“It was a dark and stormy night”. That’s the beginning to one of my favorite books of all time. I first read A Wrinkle in Time when I was in the 5th grade, and I have read it many times ever since. I used it in my classroom, and in my homeschool. So I was really excited to find out that I was going to get to review this unit for Moving Beyond the Page. It was so much fun! These units are designed for ages 9-11, but even though my son is 12 they suited him perfectly.
I was looking forward to sharing the story of Meg, Calvin, and Charles Wallace with my 6th grade son. So when we got our stuff, we logged in and started. The literature unit is internet based. When you log in, you gain access to PDF’s with worksheets, questions, and activity pages. The How to Use Moving Beyond the Page section includes a helpful video and explains how the concepts in each unit are connected. For the Wrinkle in Time unit, we used a Space unit study that coordinated with the story very well.
I really like the way the student activities and worksheets are set up. There is a good mix of literature concepts, vocabulary, and even grammar. When you login, there is a menu at the top for all of the PDF files, making it easy for you to download and print whatever you need. My son is an independent reader, so I had him go through the lessons himself. Usually, I would preview each lesson with the parent overview option set to on. This gives you the answers to the questions and some teaching suggestions.
My son was able to read the lessons easily. They begin with an intro and some ideas to think about that apply to each chapter. He was then assigned to read the chapter, and answer some questions. You can print the questions out if you want. This was followed by some activities. In some cases, I printed out a worksheet for him to do. These were good graphic organizers that focused on story elements, characterization, vocabulary, etc. The directions for all of the activities are very clear, and I really appreciated the vocabulary work. My son struggles in this area, and the practice of breaking words down into their individual parts is an important skill for him to learn.
The lessons include a weekly spelling worksheet, and a suggestion for how to do spelling activities. The units are designed to be completed in around three weeks. I will be honest, we went a little slower. While my son is reading independently, he still does not enjoy reading, so I tend to break things down into smaller chunks for him. The unit ends with a fun final project. In this case, it was using what my son had learned to create his own science fiction story.
The Space science unit can be used completely on its own, but it makes a great tie in for A Wrinkle in Time. For the science unit, we got a hard copy. It is set up in the same way as the online literature unit. It includes a list of necessary materials, and came with the book Leap Into Space. I have to say, the bright, colorful book was great. It didn’t have too much text on one page, and is loaded with information and experiments.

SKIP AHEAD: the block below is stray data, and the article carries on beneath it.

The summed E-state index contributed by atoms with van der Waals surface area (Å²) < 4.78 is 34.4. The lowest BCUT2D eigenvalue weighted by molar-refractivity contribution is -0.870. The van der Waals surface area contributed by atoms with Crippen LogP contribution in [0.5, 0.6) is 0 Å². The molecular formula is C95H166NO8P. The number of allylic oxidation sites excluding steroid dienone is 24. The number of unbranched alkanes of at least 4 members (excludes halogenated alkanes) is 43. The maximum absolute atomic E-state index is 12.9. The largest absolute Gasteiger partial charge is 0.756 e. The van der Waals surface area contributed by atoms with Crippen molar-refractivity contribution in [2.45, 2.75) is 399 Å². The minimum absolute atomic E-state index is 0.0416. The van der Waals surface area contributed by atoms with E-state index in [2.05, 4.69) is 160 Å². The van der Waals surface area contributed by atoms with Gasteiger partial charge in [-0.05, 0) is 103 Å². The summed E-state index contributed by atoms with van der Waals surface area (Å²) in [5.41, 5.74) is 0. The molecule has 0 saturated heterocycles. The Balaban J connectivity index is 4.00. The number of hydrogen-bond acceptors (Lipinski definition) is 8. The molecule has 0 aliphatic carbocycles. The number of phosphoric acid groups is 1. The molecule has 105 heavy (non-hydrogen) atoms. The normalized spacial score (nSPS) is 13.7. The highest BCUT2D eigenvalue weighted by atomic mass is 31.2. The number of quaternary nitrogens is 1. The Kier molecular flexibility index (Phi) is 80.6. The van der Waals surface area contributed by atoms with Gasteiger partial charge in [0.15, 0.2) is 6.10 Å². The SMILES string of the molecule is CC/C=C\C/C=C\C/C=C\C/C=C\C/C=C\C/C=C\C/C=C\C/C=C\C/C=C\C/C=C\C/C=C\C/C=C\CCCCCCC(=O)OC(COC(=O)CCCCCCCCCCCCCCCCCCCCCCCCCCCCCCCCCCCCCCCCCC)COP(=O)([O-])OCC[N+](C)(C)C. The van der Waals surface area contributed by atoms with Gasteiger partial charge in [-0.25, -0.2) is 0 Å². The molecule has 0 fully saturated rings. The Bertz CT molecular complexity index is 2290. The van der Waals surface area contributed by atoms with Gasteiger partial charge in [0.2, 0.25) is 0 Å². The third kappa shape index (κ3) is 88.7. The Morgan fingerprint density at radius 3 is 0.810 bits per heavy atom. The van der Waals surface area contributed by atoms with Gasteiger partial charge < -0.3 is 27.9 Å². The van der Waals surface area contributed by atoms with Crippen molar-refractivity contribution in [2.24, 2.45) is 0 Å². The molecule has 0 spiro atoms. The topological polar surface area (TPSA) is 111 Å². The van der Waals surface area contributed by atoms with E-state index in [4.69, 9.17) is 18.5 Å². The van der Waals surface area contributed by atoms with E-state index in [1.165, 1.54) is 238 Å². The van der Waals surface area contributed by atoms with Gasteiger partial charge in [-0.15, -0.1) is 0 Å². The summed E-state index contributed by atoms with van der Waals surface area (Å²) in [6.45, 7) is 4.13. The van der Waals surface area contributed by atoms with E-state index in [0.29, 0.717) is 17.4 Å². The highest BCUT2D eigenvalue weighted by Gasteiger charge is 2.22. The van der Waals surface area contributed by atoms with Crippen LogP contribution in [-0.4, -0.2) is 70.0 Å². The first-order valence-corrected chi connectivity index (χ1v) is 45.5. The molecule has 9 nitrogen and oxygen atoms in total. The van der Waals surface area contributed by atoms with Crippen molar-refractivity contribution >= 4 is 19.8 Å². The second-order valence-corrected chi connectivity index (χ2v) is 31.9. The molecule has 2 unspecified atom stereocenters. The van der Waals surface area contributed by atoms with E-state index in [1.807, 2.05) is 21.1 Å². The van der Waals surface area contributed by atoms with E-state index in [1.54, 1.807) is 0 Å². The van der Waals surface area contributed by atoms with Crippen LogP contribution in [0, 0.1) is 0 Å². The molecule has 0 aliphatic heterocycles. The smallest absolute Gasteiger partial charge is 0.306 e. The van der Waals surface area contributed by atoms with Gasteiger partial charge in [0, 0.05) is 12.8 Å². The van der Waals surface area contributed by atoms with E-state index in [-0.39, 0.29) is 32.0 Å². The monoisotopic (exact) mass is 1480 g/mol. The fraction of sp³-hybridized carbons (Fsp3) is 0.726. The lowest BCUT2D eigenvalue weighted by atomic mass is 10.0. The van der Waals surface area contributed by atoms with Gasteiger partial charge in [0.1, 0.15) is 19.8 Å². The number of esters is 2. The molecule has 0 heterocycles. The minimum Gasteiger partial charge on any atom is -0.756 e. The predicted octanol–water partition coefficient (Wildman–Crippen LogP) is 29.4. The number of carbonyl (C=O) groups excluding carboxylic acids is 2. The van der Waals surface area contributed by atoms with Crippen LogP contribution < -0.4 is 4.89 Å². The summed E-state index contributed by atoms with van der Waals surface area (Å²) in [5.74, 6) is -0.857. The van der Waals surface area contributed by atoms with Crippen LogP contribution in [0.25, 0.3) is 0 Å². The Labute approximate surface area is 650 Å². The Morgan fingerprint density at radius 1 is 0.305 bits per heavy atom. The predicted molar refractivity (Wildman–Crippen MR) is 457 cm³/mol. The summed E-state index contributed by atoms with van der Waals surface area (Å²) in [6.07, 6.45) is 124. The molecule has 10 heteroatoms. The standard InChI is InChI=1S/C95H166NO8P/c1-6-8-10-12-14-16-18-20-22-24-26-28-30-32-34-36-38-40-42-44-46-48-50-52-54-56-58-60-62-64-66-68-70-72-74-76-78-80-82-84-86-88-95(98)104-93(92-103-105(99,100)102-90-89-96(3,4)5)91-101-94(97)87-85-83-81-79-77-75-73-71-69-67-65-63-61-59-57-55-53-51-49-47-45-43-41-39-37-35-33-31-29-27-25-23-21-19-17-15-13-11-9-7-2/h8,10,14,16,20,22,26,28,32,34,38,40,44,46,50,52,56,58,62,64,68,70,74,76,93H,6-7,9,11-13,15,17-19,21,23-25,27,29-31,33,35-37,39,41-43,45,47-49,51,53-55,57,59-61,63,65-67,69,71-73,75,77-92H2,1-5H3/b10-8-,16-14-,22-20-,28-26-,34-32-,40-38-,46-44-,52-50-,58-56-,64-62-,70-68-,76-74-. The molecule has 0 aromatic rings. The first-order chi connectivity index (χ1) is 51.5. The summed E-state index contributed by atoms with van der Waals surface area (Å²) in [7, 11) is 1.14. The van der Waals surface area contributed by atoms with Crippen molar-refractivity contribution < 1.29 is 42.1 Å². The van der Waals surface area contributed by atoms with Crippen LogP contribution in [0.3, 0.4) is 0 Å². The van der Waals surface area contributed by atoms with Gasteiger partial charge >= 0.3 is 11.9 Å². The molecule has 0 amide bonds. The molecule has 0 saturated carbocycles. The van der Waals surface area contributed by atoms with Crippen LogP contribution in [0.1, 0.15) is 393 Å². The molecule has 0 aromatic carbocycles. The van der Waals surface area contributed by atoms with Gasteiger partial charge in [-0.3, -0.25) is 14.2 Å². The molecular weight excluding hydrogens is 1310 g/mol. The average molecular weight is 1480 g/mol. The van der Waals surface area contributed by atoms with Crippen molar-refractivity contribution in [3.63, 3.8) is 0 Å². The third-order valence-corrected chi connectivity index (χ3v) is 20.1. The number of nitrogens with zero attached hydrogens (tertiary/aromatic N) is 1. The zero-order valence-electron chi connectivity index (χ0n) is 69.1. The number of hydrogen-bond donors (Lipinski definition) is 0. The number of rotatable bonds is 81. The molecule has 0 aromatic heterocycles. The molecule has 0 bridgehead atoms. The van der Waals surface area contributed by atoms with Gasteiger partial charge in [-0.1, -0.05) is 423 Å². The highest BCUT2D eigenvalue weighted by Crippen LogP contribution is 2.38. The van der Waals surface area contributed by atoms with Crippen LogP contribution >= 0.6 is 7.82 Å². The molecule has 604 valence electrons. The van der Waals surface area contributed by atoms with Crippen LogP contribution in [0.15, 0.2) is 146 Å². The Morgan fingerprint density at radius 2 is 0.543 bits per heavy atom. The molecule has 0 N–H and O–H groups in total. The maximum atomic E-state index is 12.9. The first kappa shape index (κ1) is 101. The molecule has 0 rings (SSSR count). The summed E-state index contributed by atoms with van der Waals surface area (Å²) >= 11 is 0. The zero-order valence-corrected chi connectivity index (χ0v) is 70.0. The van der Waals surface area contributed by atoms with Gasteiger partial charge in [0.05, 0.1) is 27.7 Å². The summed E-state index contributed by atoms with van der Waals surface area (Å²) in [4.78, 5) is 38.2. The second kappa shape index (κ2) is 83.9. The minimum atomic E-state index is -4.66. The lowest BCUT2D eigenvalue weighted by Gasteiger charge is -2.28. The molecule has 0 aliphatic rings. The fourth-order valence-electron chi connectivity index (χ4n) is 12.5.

Since he was already familiar with the setup for the units, it was easy for my son to dive into these lessons. The Getting Started section is written directly to the student, and gives them some basic information about what they are going to be studying. There is a reading assignment followed by questions and activities. Many of the activities were easy to complete, with stuff you already have lying around the house. We made an ellipse with some cardboard, thumbtacks, a ruler, and some string. The activities are broken into days, and some have multiple options for ways to complete the projects. These activities were a lot of fun for my hands on boy!The final project was a “space tour” that included taking a quiz, and writing a tour guide script for each planet. We had a lot of fun with this, and my son even used his legos and other toys to set up his own “tour site”.
I think either of these units would be a great addition to your homeschool, but if you really want your child to get into it, do them concurrently. If you have a child that doesn’t enjoy reading so much, but loves science, studying the Space unit with A Wrinkle in Time may help them get hooked on the story. You could also read the book aloud to your child, and just have them complete the activities on their own if you wanted to. A hard copy of the Wrinkle in Time unit costs $23.98 and includes the guide and a copy of the novel. The online version costs $19.92 and gives you online access to the guide and you still receive a copy of the book. Both the online and hard copy versions include parent overviews with notes and answers.
The Space unit costs $29.98 for the hard copy, which includes the guide and the Leap into Space book, and $25.92 for the online package. If you enjoy unit studies, I would highly suggest you check these out. They are well worth the cost!